EV cars typically only need: tires, wipers, brakes, and suspension components.

My PHEV has oil changes every year, tires due for change at 40K miles, and the brakes don't need to be touched (currently at 70% after 36K miles drive) due to the regen braking...
17kWh battery pack is warranted for 10 years in CA, longer than I will keep her!
Don't forget 12V battery ... the F150 uses the 12Vdc to power in vehicle accessories and the Power Lift on the Frunk (it lives in the panel in the frunk on the Lightning). Mostly because it doesn't make sense to step down from the high voltage (traction) battery when they have the ICE 12Vdc power system they can share between platforms. Power door locks, headlights, radio infotainment, remote start, many other in car systems run off the 12Vdc battery. Most EVs have a regular 12Vdc battery buried somewhere and it recharges off the traction battery like the alternator. However it does die and can completely disable your vehicle because the brains of the car run off the 12Vdc rail.
 

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But the source is
No, it isn't. The article you posted states engines last at least 200,000 miles, an average of 12+ years, and staying on the road longer than they ever have.

The article directly argues against your point and explictly refutes your claims in this thread, which have been demonstrated to be unsubtantiated and patently false.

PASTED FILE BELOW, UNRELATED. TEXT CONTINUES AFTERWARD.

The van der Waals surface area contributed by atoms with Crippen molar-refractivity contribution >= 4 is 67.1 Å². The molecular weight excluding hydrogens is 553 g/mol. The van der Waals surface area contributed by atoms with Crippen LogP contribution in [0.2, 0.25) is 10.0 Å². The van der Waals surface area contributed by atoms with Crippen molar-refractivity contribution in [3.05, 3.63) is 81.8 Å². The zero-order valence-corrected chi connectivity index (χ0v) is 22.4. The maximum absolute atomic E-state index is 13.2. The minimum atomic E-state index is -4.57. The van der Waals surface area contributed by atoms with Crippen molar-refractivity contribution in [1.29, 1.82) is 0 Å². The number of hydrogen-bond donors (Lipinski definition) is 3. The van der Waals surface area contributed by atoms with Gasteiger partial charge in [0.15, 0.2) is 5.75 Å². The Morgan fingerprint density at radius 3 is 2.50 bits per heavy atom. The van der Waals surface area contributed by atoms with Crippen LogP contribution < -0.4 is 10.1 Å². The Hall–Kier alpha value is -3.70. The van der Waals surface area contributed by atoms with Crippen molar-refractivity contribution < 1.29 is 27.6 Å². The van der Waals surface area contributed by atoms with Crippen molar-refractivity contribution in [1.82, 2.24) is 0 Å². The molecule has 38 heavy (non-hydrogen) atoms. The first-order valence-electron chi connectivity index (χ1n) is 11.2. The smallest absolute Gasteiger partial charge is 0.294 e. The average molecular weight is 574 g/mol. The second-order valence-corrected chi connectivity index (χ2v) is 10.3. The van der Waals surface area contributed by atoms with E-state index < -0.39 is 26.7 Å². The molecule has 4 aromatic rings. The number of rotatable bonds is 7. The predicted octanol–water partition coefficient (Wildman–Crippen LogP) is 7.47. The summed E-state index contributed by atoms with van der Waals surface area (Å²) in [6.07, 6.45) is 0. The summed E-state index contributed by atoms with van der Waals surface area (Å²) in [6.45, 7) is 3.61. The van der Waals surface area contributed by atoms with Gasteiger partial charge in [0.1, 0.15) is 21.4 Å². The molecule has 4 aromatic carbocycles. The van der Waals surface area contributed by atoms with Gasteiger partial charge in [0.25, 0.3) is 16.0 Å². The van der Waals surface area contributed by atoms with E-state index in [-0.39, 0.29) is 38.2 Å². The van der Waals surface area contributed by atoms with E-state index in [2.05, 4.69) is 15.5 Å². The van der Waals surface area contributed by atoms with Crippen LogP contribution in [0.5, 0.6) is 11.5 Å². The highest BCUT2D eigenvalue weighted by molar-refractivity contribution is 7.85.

You didn't bother to read the methodology you claim exists because if you had you would have linked it instead of saying that's my job to find. That's not how academic discourse functions, nor how debates operate, and instead how unfounded opinions, like yours, are formed and spread as misinformation.
 

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Don't forget cycles on a battery also depends on how high you charge it. The battery will last A LOT longer charging between 20-70% than it will from 0-100% or even 20-90%. If you can keep the max daily charge (if it is charged daily) to 70 or 80%, it should degrade a lot slower.
If you watch my video from the Ford Lightning Tour Daytona I ask Max about how Ford manages the battery pack in the Lightning compared to the Focus Electric to protect the battery by never taking the pack to 100% SOC.